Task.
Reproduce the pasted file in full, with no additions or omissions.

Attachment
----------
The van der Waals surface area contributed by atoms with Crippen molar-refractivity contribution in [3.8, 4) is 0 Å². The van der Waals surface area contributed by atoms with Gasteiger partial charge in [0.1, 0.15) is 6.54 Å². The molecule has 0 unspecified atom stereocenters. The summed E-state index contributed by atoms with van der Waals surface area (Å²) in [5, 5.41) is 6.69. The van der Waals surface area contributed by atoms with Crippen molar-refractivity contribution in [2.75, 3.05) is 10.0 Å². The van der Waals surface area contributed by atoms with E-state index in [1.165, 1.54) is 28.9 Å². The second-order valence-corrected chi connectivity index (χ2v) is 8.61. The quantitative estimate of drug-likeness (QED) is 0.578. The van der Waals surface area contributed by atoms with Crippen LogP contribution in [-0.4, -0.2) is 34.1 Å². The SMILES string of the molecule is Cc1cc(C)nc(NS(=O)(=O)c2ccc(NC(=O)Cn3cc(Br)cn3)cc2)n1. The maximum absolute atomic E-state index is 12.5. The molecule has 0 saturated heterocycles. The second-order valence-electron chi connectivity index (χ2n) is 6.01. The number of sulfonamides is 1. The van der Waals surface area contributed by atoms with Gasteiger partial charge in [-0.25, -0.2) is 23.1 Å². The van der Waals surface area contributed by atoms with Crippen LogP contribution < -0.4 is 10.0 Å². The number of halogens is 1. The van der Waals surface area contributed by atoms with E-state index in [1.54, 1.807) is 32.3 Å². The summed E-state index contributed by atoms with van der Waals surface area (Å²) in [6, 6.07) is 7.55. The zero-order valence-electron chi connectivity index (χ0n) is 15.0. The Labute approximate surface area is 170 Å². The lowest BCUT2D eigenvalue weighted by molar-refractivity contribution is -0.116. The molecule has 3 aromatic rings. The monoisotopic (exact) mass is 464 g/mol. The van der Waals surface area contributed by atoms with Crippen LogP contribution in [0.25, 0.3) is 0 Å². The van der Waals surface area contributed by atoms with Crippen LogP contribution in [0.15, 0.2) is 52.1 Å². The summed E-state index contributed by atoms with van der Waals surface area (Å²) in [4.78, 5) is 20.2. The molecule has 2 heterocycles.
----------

The van der Waals surface area contributed by atoms with Crippen molar-refractivity contribution in [3.8, 4) is 0 Å². The van der Waals surface area contributed by atoms with Gasteiger partial charge in [0.1, 0.15) is 6.54 Å². The molecule has 0 unspecified atom stereocenters. The summed E-state index contributed by atoms with van der Waals surface area (Å²) in [5, 5.41) is 6.69. The van der Waals surface area contributed by atoms with Crippen molar-refractivity contribution in [2.75, 3.05) is 10.0 Å². The van der Waals surface area contributed by atoms with E-state index in [1.165, 1.54) is 28.9 Å². The second-order valence-corrected chi connectivity index (χ2v) is 8.61. The quantitative estimate of drug-likeness (QED) is 0.578. The van der Waals surface area contributed by atoms with Crippen LogP contribution in [-0.4, -0.2) is 34.1 Å². The SMILES string of the molecule is Cc1cc(C)nc(NS(=O)(=O)c2ccc(NC(=O)Cn3cc(Br)cn3)cc2)n1. The maximum absolute atomic E-state index is 12.5. The molecule has 0 saturated heterocycles. The second-order valence-electron chi connectivity index (χ2n) is 6.01. The number of sulfonamides is 1. The van der Waals surface area contributed by atoms with Gasteiger partial charge in [-0.25, -0.2) is 23.1 Å². The van der Waals surface area contributed by atoms with Crippen LogP contribution < -0.4 is 10.0 Å². The number of halogens is 1. The van der Waals surface area contributed by atoms with E-state index in [1.54, 1.807) is 32.3 Å². The summed E-state index contributed by atoms with van der Waals surface area (Å²) in [6, 6.07) is 7.55. The zero-order valence-electron chi connectivity index (χ0n) is 15.0. The Labute approximate surface area is 170 Å². The lowest BCUT2D eigenvalue weighted by molar-refractivity contribution is -0.116. The molecule has 3 aromatic rings. The monoisotopic (exact) mass is 464 g/mol. The van der Waals surface area contributed by atoms with Crippen LogP contribution in [0.25, 0.3) is 0 Å². The van der Waals surface area contributed by atoms with Crippen LogP contribution in [0.15, 0.2) is 52.1 Å². The summed E-state index contributed by atoms with van der Waals surface area (Å²) in [4.78, 5) is 20.2. The molecule has 2 heterocycles.